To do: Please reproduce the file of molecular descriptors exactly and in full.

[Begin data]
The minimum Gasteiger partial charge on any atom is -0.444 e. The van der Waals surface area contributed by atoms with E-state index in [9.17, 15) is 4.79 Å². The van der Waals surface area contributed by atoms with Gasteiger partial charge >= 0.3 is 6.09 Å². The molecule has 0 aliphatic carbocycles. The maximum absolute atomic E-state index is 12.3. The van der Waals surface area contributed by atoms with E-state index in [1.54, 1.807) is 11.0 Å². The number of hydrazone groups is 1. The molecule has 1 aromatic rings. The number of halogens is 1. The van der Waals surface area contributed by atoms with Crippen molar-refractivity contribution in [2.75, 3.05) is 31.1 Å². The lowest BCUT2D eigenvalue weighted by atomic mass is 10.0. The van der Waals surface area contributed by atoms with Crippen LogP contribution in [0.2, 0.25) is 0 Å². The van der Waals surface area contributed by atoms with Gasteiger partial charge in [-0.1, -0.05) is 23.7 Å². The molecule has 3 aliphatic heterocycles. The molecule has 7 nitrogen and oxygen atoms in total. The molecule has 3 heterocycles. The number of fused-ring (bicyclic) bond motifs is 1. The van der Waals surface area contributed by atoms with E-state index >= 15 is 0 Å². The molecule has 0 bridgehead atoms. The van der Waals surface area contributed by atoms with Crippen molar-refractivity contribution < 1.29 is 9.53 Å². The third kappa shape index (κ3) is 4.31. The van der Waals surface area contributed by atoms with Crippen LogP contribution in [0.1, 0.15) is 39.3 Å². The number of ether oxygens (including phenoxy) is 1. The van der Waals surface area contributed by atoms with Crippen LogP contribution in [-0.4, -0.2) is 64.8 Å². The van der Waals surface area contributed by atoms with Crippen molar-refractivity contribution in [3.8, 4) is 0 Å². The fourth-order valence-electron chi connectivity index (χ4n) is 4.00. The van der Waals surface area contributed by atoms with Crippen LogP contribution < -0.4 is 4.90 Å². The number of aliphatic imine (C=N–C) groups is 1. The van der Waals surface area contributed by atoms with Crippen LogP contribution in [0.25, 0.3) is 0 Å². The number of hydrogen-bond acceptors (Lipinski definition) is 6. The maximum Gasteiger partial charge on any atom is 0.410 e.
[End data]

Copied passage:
The minimum Gasteiger partial charge on any atom is -0.444 e. The van der Waals surface area contributed by atoms with E-state index in [9.17, 15) is 4.79 Å². The van der Waals surface area contributed by atoms with Gasteiger partial charge >= 0.3 is 6.09 Å². The molecule has 0 aliphatic carbocycles. The maximum absolute atomic E-state index is 12.3. The van der Waals surface area contributed by atoms with E-state index in [1.54, 1.807) is 11.0 Å². The number of hydrazone groups is 1. The molecule has 1 aromatic rings. The number of halogens is 1. The van der Waals surface area contributed by atoms with Crippen molar-refractivity contribution in [2.75, 3.05) is 31.1 Å². The lowest BCUT2D eigenvalue weighted by atomic mass is 10.0. The van der Waals surface area contributed by atoms with Crippen LogP contribution in [0.2, 0.25) is 0 Å². The van der Waals surface area contributed by atoms with Gasteiger partial charge in [-0.1, -0.05) is 23.7 Å². The molecule has 3 aliphatic heterocycles. The molecule has 7 nitrogen and oxygen atoms in total. The molecule has 3 heterocycles. The number of fused-ring (bicyclic) bond motifs is 1. The van der Waals surface area contributed by atoms with E-state index >= 15 is 0 Å². The molecule has 0 bridgehead atoms. The van der Waals surface area contributed by atoms with Crippen molar-refractivity contribution < 1.29 is 9.53 Å². The third kappa shape index (κ3) is 4.31. The van der Waals surface area contributed by atoms with Crippen LogP contribution in [0.1, 0.15) is 39.3 Å². The number of ether oxygens (including phenoxy) is 1. The van der Waals surface area contributed by atoms with Crippen LogP contribution in [-0.4, -0.2) is 64.8 Å². The van der Waals surface area contributed by atoms with Crippen molar-refractivity contribution in [3.8, 4) is 0 Å². The fourth-order valence-electron chi connectivity index (χ4n) is 4.00. The van der Waals surface area contributed by atoms with Crippen LogP contribution < -0.4 is 4.90 Å². The number of aliphatic imine (C=N–C) groups is 1. The van der Waals surface area contributed by atoms with Crippen LogP contribution in [0.25, 0.3) is 0 Å². The number of hydrogen-bond acceptors (Lipinski definition) is 6. The maximum Gasteiger partial charge on any atom is 0.410 e.